Lung fibrosis is a devastating pulmonary disorder characterized by alveolar epithelial injury, extracellular matrix deposition and scar tissue formation. Due to its potent collagenolytic activity, cathepsin K, a lysosomal cysteine protease is an interesting target molecule with therapeutic potential to attenuate bleomycin-induced pulmonary fibrosis in mice. We here tested the hypothesis that over-expression of cathepsin K in the lungs of mice is protective in bleomycin-induced pulmonary fibrosis.
Wild-type and cathepsin K overexpressing (cathepsin K transgenic; cath K tg) mice were challenged intratracheally with bleomycin and sacrificed at 1, 2, 3 and 4 weeks post-treatment followed by determination of lung fibrosis by estimating lung collagen content, lung histopathology, leukocytic infiltrates and lung function. In addition, changes in cathepsin K protein levels in the lung were determined by immunohistochemistry, real time RT-PCR and western blotting.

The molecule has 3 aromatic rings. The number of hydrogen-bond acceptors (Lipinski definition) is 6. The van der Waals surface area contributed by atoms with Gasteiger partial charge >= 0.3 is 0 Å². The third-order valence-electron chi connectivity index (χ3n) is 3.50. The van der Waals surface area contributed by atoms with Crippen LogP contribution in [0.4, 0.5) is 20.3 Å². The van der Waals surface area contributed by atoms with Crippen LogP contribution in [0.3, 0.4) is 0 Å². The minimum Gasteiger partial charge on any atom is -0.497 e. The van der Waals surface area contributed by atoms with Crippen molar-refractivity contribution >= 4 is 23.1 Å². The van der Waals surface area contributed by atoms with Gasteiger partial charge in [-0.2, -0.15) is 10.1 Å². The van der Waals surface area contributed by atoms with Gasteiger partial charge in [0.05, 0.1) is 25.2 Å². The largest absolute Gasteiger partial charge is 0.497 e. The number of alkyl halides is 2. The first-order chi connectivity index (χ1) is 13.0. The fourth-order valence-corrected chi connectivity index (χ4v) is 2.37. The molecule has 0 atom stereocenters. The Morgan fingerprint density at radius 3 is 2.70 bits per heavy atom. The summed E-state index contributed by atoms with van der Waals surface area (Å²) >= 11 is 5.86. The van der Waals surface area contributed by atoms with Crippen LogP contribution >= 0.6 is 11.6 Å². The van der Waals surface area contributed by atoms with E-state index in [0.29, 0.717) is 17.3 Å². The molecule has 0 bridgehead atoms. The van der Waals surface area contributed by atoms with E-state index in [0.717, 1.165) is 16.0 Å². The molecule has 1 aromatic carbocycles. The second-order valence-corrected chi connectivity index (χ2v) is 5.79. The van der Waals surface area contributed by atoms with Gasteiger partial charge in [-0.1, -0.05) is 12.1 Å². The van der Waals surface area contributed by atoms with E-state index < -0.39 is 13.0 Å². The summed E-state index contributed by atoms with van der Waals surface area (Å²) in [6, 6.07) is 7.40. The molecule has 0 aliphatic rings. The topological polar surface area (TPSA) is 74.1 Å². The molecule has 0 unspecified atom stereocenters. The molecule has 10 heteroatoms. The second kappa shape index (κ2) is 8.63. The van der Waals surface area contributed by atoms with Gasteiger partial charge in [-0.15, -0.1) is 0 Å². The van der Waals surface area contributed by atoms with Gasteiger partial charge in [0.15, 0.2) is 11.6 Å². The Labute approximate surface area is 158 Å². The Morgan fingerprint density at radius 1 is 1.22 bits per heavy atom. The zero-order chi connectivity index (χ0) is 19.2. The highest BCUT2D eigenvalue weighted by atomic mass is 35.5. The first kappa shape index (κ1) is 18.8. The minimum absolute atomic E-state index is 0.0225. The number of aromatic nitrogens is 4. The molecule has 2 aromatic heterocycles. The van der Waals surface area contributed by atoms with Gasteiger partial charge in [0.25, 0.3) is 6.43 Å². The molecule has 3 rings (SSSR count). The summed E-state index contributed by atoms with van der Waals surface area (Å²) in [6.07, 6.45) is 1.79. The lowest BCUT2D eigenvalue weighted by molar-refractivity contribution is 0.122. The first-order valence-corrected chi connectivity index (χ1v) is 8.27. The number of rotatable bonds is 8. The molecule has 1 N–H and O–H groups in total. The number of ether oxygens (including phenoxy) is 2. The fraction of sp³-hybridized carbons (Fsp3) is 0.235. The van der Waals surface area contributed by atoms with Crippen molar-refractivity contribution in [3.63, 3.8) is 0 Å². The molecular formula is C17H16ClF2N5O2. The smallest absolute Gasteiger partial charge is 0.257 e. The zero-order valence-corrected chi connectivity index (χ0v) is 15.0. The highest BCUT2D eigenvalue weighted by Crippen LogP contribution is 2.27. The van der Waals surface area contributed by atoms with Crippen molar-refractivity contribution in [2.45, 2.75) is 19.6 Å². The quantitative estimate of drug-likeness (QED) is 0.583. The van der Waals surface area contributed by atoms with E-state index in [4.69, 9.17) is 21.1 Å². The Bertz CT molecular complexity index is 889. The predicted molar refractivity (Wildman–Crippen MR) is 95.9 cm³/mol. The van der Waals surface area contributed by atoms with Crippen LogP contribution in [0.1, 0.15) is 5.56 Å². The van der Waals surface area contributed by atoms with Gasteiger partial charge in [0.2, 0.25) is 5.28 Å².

Cathepsin K protein levels were strongly increased in alveolar macrophages and lung parenchymal tissue of mock-treated cathepsin K transgenic (cath K tg) mice relative to wild-type mice and further increased particularly in cath K tg but also wild-type mice in response to bleomycin. Moreover, cath K tg mice responded with a lower collagen deposition in their lungs, which was accompanied by a significantly lower lung resistance (RL) compared to bleomycin-treated wild-type mice. In addition, cath K tg mice responded with a lower degree of lung fibrosis than wild-type mice, a process that was found to be independent of inflammatory leukocyte mobilization in response to bleomycin challenge.
Over-expression of cathepsin K reduced lung collagen deposition and improved lung function parameters in the lungs of transgenic mice, thereby providing at least partial protection against bleomycin-induced lung fibrosis.